Researchers at Uppsala University in Sweden have determined that emotional memories can be effectively erased from the human brain.
"When a person learns something, a lasting long-term memory is created with the aid of a process of consolidation, which is based on the formation of proteins. When we remember something, the memory becomes unstable for a while and is then re-stabilized by another consolidation process," explained Thomas Ågren, a doctoral candidate at the Department of Psychology.
"In other words, it can be said that we are not remembering what originally happened, but rather what we remembered the last time we thought about what happened. By disrupting the re-consolidation process that follows upon remembering, we can affect the content of memory."
Ågren's team reached the above-mentioned conclusion by conducting an experiment in which subjects were shown a neutral picture while simultaneously administering an electric shock.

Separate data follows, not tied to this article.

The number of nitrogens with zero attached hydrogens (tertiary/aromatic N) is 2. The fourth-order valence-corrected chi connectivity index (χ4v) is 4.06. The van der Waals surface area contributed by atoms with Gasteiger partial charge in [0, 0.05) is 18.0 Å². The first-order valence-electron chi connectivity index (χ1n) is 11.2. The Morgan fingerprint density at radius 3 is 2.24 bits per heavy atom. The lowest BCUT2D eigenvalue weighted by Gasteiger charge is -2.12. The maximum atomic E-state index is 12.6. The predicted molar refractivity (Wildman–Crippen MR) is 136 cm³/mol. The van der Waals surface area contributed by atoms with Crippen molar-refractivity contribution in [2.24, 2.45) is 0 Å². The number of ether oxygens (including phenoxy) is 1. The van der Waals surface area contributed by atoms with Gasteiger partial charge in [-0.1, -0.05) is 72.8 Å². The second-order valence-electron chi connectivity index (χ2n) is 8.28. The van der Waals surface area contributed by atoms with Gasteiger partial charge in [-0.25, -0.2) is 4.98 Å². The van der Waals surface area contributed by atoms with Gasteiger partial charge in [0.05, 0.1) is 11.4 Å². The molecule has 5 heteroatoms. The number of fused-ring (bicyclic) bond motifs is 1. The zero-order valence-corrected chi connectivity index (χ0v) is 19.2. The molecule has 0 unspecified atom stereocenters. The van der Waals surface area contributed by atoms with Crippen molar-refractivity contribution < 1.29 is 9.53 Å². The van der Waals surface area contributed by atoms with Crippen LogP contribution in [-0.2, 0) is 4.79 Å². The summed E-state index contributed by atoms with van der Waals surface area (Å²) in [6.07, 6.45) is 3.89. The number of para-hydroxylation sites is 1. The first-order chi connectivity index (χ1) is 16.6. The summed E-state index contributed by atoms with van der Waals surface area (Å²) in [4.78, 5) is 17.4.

"In this way the picture came to elicit fear in the subjects which meant a fear memory had been formed. In order to activate this fear memory, the picture was then shown without any accompanying shock," he said.
For one experimental group the re-consolidation process was disrupted with the aid of repeated presentations of the picture. For a control group, the re-consolidation process was allowed to complete before the subjects were shown the same repeated presentations of the picture. Because the experimental group was not allowed to reconsolidate the fear memory, the panic they previously associated with the picture dissipated.
Essentially, by disrupting the re-consolidation process, the memory was rendered neutral and no longer incited fear. Additional research, bolstered with the use of an MR-scanner, showed that traces of a specific "fear" memory also disappeared from the part of the brain that normally stores fearful memories, the nuclear group of amygdala in the temporal lobe.
"These findings may be a breakthrough in research on memory and fear. Ultimately the new findings may lead to improved treatment methods for the millions of people in the world who suffer from anxiety issues like phobias, post-traumatic stress, and panic attacks," added Ågren.